The title of singer-songwriter Kora Naughton’s second album (her first was Ride or Die, released when she was sixteen) is self-explanatory, or so it seems. She’s nineteen years of age, and we can expect the album to document her experiences as a teenager. You can almost feel the resistance from people who think that a nineteen-year-old won’t have anything to offer them because they’re older and wiser themselves. Except if you’re older and wiser you have been nineteen, and how many artists do you know, in any medium, who have documented the experience of being that age? Taylor Swift is well known for cataloguing her teenage experiences, even once she was well past them, and she has proven that it’s a deep well to draw from. When you’re a teenager the stakes for everything are higher than they will be when you’re older; you have a more visceral, often brighter and sharper take on the world around you and the way people behave. It’s no wonder Swift goes back to that well – and no wonder, also, that Kora Naughton should also choose to go to it.
The last three of Naughton’s own teenage years have involved not just writing, recording and releasing her debut album but having three major surgeries within twelve months and completing her schooling. There are some high stakes right there, and Naughton does them justice with this balanced, astute and insightful collection of songs. Eleven of the album’s thirteen tracks were written by Naughton, and there are two covers which are favourites of hers: ‘Smoking’ and Cryin” by Caroline Watkins and Jackson Odell and the Australian classic ‘What About Me’, by Moving Pictures. Producer Rod Motbey oversaw Naughton’s debut album and was in charge of the bulk of the songs on Nineteen, with Matt Fell producing two tracks and Shane Nicholson one.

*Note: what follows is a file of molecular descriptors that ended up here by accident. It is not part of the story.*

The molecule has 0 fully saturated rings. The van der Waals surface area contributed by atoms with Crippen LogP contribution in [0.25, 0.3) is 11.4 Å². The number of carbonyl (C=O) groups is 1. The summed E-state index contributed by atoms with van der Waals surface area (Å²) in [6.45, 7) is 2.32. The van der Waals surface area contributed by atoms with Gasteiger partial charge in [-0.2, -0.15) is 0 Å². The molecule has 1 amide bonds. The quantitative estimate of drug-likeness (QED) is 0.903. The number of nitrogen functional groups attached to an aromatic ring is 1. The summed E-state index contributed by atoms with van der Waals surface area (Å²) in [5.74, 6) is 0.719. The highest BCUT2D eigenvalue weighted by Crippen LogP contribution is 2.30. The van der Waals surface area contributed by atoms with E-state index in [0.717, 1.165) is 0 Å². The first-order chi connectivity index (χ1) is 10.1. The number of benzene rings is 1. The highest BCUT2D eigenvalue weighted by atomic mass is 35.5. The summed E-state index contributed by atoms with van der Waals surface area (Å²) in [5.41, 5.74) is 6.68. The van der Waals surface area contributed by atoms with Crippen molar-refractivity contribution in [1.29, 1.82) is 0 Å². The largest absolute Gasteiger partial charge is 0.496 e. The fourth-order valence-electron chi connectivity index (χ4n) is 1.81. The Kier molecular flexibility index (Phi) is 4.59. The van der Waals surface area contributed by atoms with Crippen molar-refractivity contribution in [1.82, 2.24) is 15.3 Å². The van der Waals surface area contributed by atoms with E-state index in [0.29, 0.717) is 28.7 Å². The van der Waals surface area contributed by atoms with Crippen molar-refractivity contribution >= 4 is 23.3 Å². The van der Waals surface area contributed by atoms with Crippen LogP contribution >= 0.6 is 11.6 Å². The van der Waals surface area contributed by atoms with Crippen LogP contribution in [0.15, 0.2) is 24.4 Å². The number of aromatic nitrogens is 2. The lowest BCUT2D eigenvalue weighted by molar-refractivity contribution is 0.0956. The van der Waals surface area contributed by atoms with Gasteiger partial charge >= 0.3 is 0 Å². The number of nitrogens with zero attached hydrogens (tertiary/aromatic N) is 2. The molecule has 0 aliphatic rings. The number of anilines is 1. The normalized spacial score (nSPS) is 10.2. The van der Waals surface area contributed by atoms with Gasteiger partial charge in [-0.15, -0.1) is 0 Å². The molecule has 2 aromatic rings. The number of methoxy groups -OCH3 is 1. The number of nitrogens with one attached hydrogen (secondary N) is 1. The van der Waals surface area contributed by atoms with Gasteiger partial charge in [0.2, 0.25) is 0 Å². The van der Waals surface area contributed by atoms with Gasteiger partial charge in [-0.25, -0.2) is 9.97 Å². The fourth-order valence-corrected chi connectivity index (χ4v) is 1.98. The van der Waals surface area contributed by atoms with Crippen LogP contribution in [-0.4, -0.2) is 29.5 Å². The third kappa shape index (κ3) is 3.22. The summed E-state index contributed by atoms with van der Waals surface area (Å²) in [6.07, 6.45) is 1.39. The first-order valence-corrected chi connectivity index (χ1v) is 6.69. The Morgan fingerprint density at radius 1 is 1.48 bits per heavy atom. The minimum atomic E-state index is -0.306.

A range of experiences are covered – including, appropriately, the frivolous, although that’s likely not just because she’s nineteen (because party songs turn up on the albums of older artists) but has more to do with the genre, which is country pop. Naughton is in very firm command of her style of music. She is a calm and confident singer, and what a voice she has – the sort that could turn any song into a hit. And while this album covers dark and light subjects, overall it is just so much fun to listen to. There is a lot to be said for an album that makes you smile from start to finish – not only do you have a great experience while listening to it but you remain uplifted afterwards, and whenever the songs pop into your head. It’s the sort of music that results from several elements coming together in the right way and with the right amount of professionalism, because a mess of an album is never fun. While one of the lines in ‘What About Me’ is ‘you just take more than you give’, Naughton and her collaborators have given us a lot and asked only for our attention in return. That long-lasting smile you’ll have after listening to this album is a bonus.
Nineteen is out now through Red Rebel Music.